As extensively analyzed last week, Randy Wells was probably not quite as bad last year as it initially appeared. He was a little less lucky, a little less precise, and a little bit shakier in the early innings. Beyond that, he was, at times, far more effective in 2010 than in his sterling 2009 season.

But even a statistical analysis isn’t enough to convince everybody. Heck, it’s not enough to convince Wells, himself.

“Last year I got caught up in a lot of stuff,” he said. “I maybe got too big for my britches.”

Wells went 8-14 with a 4.26 earned-run average, after a strong rookie season in which he won 12 games with a 3.05 ERA.

At the Cubs Caravan preview at Harry Caray’s restaurant, Wells said he looks at the Ricky Vaughn character in the movie “Major League II” as a fair representation of his season.

“Ricky Vaughn turned into a businessman/pretty boy,” Wells said.

For those unfamiliar with the movie, Wells was referring to Charlie Sheen’s “Wild Thing” character, a pitcher who became complacent and more concerned about endorsements and earnings potential after his one-year success in the original “Major League.”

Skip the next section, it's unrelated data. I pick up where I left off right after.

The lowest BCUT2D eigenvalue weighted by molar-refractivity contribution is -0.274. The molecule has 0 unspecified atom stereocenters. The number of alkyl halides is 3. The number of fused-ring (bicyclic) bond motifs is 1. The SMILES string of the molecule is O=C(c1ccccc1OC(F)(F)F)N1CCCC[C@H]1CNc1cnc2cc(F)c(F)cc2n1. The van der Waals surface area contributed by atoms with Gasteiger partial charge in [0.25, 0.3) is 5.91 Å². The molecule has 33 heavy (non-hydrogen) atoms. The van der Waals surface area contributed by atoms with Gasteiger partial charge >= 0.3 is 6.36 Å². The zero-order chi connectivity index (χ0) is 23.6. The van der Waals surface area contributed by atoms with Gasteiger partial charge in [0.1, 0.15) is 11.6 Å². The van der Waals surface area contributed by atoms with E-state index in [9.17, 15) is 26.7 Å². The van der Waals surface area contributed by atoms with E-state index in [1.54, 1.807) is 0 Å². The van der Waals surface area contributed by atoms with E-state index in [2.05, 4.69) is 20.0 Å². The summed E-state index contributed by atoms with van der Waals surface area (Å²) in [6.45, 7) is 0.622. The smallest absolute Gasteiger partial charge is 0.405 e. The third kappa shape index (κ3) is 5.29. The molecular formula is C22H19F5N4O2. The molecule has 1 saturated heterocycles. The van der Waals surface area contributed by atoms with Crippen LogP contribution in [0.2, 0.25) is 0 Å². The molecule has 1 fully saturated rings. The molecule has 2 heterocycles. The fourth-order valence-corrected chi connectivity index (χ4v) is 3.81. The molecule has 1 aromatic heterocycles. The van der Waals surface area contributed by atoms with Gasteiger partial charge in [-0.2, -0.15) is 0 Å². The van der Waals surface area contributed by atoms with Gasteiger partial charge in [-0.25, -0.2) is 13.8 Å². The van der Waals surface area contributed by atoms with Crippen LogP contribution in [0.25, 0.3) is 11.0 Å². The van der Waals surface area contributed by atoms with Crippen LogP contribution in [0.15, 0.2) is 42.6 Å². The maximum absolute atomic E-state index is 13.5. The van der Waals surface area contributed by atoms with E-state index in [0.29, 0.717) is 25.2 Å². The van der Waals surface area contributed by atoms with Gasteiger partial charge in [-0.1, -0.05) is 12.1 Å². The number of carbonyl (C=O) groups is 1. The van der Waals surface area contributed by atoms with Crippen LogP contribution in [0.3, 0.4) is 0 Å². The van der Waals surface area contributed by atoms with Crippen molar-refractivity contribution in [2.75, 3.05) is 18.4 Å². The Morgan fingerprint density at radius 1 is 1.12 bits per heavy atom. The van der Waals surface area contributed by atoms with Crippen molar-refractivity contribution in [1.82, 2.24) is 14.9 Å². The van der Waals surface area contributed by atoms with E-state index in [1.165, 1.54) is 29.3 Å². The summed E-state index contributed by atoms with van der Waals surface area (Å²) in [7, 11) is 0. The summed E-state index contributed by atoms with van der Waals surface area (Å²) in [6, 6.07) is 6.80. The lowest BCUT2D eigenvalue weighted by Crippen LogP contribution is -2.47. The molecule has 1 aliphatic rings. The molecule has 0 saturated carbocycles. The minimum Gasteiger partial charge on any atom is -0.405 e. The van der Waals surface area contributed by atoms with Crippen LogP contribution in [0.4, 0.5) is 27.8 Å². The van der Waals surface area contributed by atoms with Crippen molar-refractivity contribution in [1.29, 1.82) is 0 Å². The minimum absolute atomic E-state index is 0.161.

Now Wells is fighting for a rotation spot with six or so others. He’s ready for the challenge, and confident in his abilities.

“May the best man win,” he said. “Ultimately, that’s going to be what’s best for the ballclub. If things don’t work out, there’s 29 other teams. That’s just the nature of the beast. There’s not a spot for everybody. I’m actually anxious about it. … I don’t want to pitch anyplace else but here.” Chicago Breaking Sports.

Unless the Cubs get a serious haul for him, they should not even consider dealing Wells. He’s not yet even arbitration eligible, and is nearly as effective as a guy like, say, Matt Garza. The fact that Wells sounds nervous about being traded is surprising, and kind of discouraging.



Hopefully Wells does whatever he needs to do to prove (to himself?) that he deserves a rotation spot, and then carries that into the season. It’s easy to forget that when at his best, Wells is easily the equal of any Number 3 in baseball, save perhaps those guys on the Phillies.


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